Sorry got bored in 2 minutes.

    • 15 Volsky
      15 Volsky 23 days ago

      Have a good day then trev

  • Paul Purser
    Paul Purser 29 days ago

    Nailed it.

  • ralph clayton
    ralph clayton Month ago

    Be patient and wait for your surroundings to change. I often go into the back yard, sit down, and wait for animal and insects to come. They always do. Even the patience of watching and filming the different stages of birch tree development. I am amazed at how quickly our star light changes in daylight hours as we circle in our orbit. Shadows move and light shapes and forms blending with those shadows. So again, be patient and be ready.

  • Stephen
    Stephen Month ago

    I love that shelf!

  • C O B R A
    C O B R A Month ago

    Tip no.8: Remove lens cap before you take a photo😊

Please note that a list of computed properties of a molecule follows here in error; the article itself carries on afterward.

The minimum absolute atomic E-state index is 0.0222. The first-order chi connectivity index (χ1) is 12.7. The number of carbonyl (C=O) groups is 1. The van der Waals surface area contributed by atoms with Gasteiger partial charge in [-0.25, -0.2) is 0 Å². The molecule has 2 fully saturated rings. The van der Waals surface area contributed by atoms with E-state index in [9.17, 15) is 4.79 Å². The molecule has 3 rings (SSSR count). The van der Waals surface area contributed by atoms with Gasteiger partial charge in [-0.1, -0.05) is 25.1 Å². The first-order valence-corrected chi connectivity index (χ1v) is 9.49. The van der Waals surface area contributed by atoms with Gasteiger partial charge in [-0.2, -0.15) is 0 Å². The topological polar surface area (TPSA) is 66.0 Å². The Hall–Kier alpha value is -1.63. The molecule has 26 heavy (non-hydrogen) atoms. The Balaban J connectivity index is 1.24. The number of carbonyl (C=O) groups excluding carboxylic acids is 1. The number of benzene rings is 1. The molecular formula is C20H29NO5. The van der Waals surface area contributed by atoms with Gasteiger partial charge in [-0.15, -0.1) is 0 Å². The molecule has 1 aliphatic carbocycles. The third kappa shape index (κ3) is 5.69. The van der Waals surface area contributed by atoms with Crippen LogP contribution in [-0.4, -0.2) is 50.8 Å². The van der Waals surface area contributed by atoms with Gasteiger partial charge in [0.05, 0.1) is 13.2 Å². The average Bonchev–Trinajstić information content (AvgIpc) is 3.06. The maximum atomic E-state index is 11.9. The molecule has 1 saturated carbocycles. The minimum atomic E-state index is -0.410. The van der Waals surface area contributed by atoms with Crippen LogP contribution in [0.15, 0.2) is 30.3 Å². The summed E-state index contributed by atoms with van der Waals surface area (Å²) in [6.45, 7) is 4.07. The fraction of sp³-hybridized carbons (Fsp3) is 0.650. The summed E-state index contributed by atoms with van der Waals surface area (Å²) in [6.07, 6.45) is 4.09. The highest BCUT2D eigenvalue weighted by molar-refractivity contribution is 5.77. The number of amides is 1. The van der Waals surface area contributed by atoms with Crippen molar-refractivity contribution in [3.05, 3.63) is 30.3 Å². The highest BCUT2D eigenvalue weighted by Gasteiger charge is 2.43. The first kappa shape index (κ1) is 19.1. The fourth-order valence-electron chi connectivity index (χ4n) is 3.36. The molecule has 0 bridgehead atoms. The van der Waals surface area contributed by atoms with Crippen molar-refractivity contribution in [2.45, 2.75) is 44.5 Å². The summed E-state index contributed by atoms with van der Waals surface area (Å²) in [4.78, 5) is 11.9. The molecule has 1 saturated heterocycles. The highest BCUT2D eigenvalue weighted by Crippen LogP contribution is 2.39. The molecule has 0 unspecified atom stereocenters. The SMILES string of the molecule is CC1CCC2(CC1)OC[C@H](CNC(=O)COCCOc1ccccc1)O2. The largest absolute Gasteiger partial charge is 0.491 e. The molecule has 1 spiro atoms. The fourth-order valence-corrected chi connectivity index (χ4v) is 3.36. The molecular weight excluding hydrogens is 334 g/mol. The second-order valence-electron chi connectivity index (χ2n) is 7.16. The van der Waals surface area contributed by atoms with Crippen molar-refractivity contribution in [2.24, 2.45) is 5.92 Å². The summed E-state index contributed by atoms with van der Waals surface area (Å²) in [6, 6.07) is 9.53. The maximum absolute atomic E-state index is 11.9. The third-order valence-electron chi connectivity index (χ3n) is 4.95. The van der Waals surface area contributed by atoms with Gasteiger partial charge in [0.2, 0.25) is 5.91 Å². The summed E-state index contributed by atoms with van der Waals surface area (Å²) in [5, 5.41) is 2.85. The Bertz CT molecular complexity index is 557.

• Tom Tafola
    Tom Tafola Month ago

    Fantastic video love every thing about it

  • Rok Podlogar
    Rok Podlogar Month ago

    true. manual works best for studio lighting. use Av and bracket +1/-1 and you're done.

  • Carlos Gutierrez
    Carlos Gutierrez Month ago

    Man !!!, awesome , thanks for your kindness !!!

  • tedberkeley
    tedberkeley Month ago

    Good advice. Simplify by using "pars pro toto" i.e part instead of the whole.

  • Majim
    Majim Month ago

    I just started getting into photography with a second hand LX100. Something i learned after a few days of doing photography is to clear your mind from other people impression of you. I always felt anxious every time i take a photo, because people around me are watching and judging my method and gears i used. It really messed up the shot I'm trying to take because my mind is already thinking of quickly getting away from the spot.

  • Dmitry H
    Dmitry H Month ago

    What a nice person! It was really exiting.

  • David Wamback
    David Wamback Month ago